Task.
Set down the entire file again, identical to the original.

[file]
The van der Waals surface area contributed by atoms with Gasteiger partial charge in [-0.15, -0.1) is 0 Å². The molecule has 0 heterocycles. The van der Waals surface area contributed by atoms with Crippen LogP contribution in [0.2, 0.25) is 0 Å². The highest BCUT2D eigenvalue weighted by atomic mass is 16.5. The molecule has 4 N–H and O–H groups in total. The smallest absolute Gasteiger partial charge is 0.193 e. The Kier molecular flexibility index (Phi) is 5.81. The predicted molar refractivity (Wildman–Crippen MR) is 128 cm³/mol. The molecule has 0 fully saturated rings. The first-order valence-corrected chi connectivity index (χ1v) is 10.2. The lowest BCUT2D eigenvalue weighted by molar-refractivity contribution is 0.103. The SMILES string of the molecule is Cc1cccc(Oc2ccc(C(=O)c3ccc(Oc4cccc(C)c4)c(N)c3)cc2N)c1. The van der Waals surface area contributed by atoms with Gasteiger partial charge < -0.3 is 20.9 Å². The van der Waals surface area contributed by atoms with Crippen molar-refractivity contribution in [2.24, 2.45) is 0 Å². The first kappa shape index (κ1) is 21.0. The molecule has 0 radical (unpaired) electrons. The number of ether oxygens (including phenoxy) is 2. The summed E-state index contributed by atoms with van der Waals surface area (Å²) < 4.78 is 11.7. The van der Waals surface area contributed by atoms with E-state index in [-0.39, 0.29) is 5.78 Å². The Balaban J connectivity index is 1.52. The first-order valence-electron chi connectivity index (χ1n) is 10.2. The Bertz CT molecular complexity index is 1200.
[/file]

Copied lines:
The van der Waals surface area contributed by atoms with Gasteiger partial charge in [-0.15, -0.1) is 0 Å². The molecule has 0 heterocycles. The van der Waals surface area contributed by atoms with Crippen LogP contribution in [0.2, 0.25) is 0 Å². The highest BCUT2D eigenvalue weighted by atomic mass is 16.5. The molecule has 4 N–H and O–H groups in total. The smallest absolute Gasteiger partial charge is 0.193 e. The Kier molecular flexibility index (Phi) is 5.81. The predicted molar refractivity (Wildman–Crippen MR) is 128 cm³/mol. The molecule has 0 fully saturated rings. The first-order valence-corrected chi connectivity index (χ1v) is 10.2. The lowest BCUT2D eigenvalue weighted by molar-refractivity contribution is 0.103. The SMILES string of the molecule is Cc1cccc(Oc2ccc(C(=O)c3ccc(Oc4cccc(C)c4)c(N)c3)cc2N)c1. The van der Waals surface area contributed by atoms with Gasteiger partial charge < -0.3 is 20.9 Å². The van der Waals surface area contributed by atoms with Crippen molar-refractivity contribution in [2.24, 2.45) is 0 Å². The first kappa shape index (κ1) is 21.0. The molecule has 0 radical (unpaired) electrons. The number of ether oxygens (including phenoxy) is 2. The summed E-state index contributed by atoms with van der Waals surface area (Å²) < 4.78 is 11.7. The van der Waals surface area contributed by atoms with E-state index in [-0.39, 0.29) is 5.78 Å². The Balaban J connectivity index is 1.52. The first-order valence-electron chi connectivity index (χ1n) is 10.2. The Bertz CT molecular complexity index is 1200.